- When I offered to share my story with the women’s ministry at church, leaders suggested I speak to high school or college students instead. Even secular media found a place for my story, though showcased as an anomaly. But my church, it seemed, did not know what to do with me.
- Of course the church should support singles and believe their value in God´s eyes is equal to that of married members. But beyond that, we need to see and speak to those older singles who may still believe, in the words of the Catechism of the Catholic Church, “that marriage is a reality of this present age which is passing away.” That waiting is still valued in the eyes of the church and God, even at the ripe age of 37. That someone is out there who will value the decision to wait despite the sexual imperative that suggests you aren´t human and able to connect with another human unless you are having sex.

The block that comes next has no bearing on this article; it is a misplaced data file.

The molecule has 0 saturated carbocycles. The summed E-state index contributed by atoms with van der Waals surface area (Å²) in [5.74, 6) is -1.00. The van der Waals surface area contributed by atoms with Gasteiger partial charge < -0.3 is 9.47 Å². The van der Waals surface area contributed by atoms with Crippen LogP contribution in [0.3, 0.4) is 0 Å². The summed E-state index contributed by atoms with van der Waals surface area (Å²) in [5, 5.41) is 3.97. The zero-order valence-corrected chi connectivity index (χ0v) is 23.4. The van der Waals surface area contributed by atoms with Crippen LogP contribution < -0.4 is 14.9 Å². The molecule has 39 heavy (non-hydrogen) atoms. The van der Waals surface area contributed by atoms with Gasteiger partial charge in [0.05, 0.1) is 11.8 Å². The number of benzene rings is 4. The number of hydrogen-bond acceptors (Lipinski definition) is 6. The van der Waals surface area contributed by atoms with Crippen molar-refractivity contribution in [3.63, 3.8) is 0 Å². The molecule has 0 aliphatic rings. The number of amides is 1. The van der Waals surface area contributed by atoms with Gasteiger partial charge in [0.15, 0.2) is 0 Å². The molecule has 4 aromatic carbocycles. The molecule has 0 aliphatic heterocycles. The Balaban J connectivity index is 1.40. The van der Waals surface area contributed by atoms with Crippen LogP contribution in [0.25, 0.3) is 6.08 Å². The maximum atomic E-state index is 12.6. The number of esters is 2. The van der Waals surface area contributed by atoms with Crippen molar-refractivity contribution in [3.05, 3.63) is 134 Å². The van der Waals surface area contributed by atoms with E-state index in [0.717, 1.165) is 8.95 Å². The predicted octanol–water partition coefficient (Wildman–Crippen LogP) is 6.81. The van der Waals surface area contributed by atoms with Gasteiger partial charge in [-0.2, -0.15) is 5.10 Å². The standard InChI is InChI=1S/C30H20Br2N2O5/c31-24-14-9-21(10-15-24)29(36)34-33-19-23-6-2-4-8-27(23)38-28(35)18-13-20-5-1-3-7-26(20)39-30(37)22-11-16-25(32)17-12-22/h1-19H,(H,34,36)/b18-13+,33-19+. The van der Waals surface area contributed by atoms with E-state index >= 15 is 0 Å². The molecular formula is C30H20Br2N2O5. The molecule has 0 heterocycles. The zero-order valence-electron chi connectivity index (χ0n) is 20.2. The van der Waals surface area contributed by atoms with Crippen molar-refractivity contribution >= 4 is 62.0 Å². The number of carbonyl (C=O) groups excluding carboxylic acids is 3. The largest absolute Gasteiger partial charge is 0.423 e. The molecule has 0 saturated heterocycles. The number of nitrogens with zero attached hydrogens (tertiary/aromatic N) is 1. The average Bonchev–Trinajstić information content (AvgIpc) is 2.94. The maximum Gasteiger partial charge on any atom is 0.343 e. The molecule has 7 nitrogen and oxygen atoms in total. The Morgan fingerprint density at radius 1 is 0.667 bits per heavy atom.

- What happens when women and men who have kept their promise to save their virginity for that person are 30-plus and still unmarried?
- …While unmarried celibate Christians might appear a minority in need of outreach, we have insight to offer the church because of our singleness. Our situation grants us wisdom on patience, faith, and endurance that I believe can be valuable to the church body as a whole.
I’m over 40 years of age, was a Christian for many years (am only partially Christian these days), and still a virgin, because I was waiting for marriage to have sex, and I’ve not yet married.